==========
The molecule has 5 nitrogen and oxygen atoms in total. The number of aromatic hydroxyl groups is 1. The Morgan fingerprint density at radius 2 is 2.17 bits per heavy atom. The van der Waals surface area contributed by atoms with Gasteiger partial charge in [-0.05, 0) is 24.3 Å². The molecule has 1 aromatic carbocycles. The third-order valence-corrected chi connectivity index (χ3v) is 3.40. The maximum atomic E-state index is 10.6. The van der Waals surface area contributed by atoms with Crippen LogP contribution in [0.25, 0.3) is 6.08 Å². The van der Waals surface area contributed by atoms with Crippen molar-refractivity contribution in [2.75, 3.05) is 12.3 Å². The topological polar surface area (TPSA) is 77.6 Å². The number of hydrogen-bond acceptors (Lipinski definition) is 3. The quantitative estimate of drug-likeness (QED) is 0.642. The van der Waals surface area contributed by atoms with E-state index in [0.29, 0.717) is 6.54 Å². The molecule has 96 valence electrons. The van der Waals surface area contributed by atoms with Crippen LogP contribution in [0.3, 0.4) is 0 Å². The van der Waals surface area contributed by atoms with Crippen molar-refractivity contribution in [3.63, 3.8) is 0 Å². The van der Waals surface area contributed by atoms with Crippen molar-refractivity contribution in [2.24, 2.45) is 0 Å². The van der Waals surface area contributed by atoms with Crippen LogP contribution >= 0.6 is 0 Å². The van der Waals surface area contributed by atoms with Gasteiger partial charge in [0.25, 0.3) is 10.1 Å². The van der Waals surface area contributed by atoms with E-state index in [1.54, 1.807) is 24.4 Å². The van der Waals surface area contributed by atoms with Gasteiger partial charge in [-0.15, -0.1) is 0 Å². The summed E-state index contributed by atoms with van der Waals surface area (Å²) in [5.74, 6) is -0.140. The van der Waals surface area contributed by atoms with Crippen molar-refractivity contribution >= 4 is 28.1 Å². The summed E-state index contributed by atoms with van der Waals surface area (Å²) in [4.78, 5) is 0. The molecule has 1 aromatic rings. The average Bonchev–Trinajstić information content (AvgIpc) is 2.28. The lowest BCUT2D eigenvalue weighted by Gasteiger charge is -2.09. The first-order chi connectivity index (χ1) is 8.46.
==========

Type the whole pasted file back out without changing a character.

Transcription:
The molecule has 5 nitrogen and oxygen atoms in total. The number of aromatic hydroxyl groups is 1. The Morgan fingerprint density at radius 2 is 2.17 bits per heavy atom. The van der Waals surface area contributed by atoms with Gasteiger partial charge in [-0.05, 0) is 24.3 Å². The molecule has 1 aromatic carbocycles. The third-order valence-corrected chi connectivity index (χ3v) is 3.40. The maximum atomic E-state index is 10.6. The van der Waals surface area contributed by atoms with Crippen LogP contribution in [0.25, 0.3) is 6.08 Å². The van der Waals surface area contributed by atoms with Crippen molar-refractivity contribution in [2.75, 3.05) is 12.3 Å². The topological polar surface area (TPSA) is 77.6 Å². The number of hydrogen-bond acceptors (Lipinski definition) is 3. The quantitative estimate of drug-likeness (QED) is 0.642. The van der Waals surface area contributed by atoms with E-state index in [0.29, 0.717) is 6.54 Å². The molecule has 96 valence electrons. The van der Waals surface area contributed by atoms with Crippen LogP contribution in [0.3, 0.4) is 0 Å². The van der Waals surface area contributed by atoms with Crippen molar-refractivity contribution in [3.63, 3.8) is 0 Å². The van der Waals surface area contributed by atoms with Crippen molar-refractivity contribution in [2.24, 2.45) is 0 Å². The van der Waals surface area contributed by atoms with Crippen LogP contribution >= 0.6 is 0 Å². The van der Waals surface area contributed by atoms with Gasteiger partial charge in [0.25, 0.3) is 10.1 Å². The van der Waals surface area contributed by atoms with E-state index in [1.54, 1.807) is 24.4 Å². The van der Waals surface area contributed by atoms with Gasteiger partial charge in [-0.15, -0.1) is 0 Å². The summed E-state index contributed by atoms with van der Waals surface area (Å²) in [5.74, 6) is -0.140. The van der Waals surface area contributed by atoms with Crippen molar-refractivity contribution >= 4 is 28.1 Å². The summed E-state index contributed by atoms with van der Waals surface area (Å²) in [4.78, 5) is 0. The molecule has 1 aromatic rings. The average Bonchev–Trinajstić information content (AvgIpc) is 2.28. The lowest BCUT2D eigenvalue weighted by Gasteiger charge is -2.09. The first-order chi connectivity index (χ1) is 8.46.